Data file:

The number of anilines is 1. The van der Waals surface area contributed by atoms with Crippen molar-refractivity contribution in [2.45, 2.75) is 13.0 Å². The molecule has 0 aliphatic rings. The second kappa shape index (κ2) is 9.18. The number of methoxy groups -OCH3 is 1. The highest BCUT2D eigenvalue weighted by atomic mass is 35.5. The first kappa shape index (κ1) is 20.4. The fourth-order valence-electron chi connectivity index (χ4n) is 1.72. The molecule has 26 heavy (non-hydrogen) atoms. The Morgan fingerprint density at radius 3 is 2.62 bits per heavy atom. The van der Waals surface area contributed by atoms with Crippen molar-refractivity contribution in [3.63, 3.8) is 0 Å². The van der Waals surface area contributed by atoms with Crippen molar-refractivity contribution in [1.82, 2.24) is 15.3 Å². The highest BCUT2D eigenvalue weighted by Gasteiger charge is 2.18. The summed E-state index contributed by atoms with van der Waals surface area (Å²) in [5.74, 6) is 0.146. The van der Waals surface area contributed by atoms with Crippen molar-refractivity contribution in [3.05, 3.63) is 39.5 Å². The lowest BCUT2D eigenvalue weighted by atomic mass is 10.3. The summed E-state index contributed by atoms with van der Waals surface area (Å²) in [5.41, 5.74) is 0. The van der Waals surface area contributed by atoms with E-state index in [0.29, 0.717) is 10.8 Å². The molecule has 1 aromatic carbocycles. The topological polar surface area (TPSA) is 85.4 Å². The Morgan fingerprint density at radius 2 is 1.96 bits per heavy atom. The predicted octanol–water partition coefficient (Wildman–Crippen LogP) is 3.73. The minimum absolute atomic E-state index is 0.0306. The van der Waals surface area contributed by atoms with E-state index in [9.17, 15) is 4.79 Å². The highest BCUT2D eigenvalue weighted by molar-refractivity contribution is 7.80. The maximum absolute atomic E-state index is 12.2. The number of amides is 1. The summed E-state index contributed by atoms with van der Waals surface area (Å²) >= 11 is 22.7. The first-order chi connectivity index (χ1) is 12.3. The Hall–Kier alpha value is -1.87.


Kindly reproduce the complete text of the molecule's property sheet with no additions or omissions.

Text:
The number of anilines is 1. The van der Waals surface area contributed by atoms with Crippen molar-refractivity contribution in [2.45, 2.75) is 13.0 Å². The molecule has 0 aliphatic rings. The second kappa shape index (κ2) is 9.18. The number of methoxy groups -OCH3 is 1. The highest BCUT2D eigenvalue weighted by atomic mass is 35.5. The first kappa shape index (κ1) is 20.4. The fourth-order valence-electron chi connectivity index (χ4n) is 1.72. The molecule has 26 heavy (non-hydrogen) atoms. The Morgan fingerprint density at radius 3 is 2.62 bits per heavy atom. The van der Waals surface area contributed by atoms with Crippen molar-refractivity contribution in [3.63, 3.8) is 0 Å². The van der Waals surface area contributed by atoms with Crippen molar-refractivity contribution in [1.82, 2.24) is 15.3 Å². The highest BCUT2D eigenvalue weighted by Gasteiger charge is 2.18. The summed E-state index contributed by atoms with van der Waals surface area (Å²) in [5.74, 6) is 0.146. The van der Waals surface area contributed by atoms with Crippen molar-refractivity contribution in [3.05, 3.63) is 39.5 Å². The lowest BCUT2D eigenvalue weighted by atomic mass is 10.3. The summed E-state index contributed by atoms with van der Waals surface area (Å²) in [5.41, 5.74) is 0. The van der Waals surface area contributed by atoms with E-state index in [0.29, 0.717) is 10.8 Å². The molecule has 1 aromatic carbocycles. The topological polar surface area (TPSA) is 85.4 Å². The Morgan fingerprint density at radius 2 is 1.96 bits per heavy atom. The predicted octanol–water partition coefficient (Wildman–Crippen LogP) is 3.73. The minimum absolute atomic E-state index is 0.0306. The van der Waals surface area contributed by atoms with E-state index in [9.17, 15) is 4.79 Å². The highest BCUT2D eigenvalue weighted by molar-refractivity contribution is 7.80. The maximum absolute atomic E-state index is 12.2. The number of amides is 1. The summed E-state index contributed by atoms with van der Waals surface area (Å²) >= 11 is 22.7. The first-order chi connectivity index (χ1) is 12.3. The Hall–Kier alpha value is -1.87.